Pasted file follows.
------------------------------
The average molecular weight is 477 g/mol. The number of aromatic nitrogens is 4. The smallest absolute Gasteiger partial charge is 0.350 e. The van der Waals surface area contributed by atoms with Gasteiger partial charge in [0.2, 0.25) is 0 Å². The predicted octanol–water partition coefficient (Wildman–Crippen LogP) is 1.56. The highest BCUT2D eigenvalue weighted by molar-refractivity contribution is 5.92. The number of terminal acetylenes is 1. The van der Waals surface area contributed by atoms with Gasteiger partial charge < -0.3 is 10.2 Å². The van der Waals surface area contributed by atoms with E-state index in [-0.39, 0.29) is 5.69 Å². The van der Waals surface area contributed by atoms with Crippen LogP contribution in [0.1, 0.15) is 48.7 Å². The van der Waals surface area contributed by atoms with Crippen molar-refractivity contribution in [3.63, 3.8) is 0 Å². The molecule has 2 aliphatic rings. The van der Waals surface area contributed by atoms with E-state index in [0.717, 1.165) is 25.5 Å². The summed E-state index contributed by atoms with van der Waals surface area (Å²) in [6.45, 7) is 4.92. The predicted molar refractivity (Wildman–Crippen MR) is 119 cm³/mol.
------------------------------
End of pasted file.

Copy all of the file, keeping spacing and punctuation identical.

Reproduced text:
The average molecular weight is 477 g/mol. The number of aromatic nitrogens is 4. The smallest absolute Gasteiger partial charge is 0.350 e. The van der Waals surface area contributed by atoms with Gasteiger partial charge in [0.2, 0.25) is 0 Å². The predicted octanol–water partition coefficient (Wildman–Crippen LogP) is 1.56. The highest BCUT2D eigenvalue weighted by molar-refractivity contribution is 5.92. The number of terminal acetylenes is 1. The van der Waals surface area contributed by atoms with Gasteiger partial charge < -0.3 is 10.2 Å². The van der Waals surface area contributed by atoms with E-state index in [-0.39, 0.29) is 5.69 Å². The van der Waals surface area contributed by atoms with Crippen LogP contribution in [0.1, 0.15) is 48.7 Å². The van der Waals surface area contributed by atoms with Crippen molar-refractivity contribution in [3.63, 3.8) is 0 Å². The molecule has 2 aliphatic rings. The van der Waals surface area contributed by atoms with E-state index in [0.717, 1.165) is 25.5 Å². The summed E-state index contributed by atoms with van der Waals surface area (Å²) in [6.45, 7) is 4.92. The predicted molar refractivity (Wildman–Crippen MR) is 119 cm³/mol.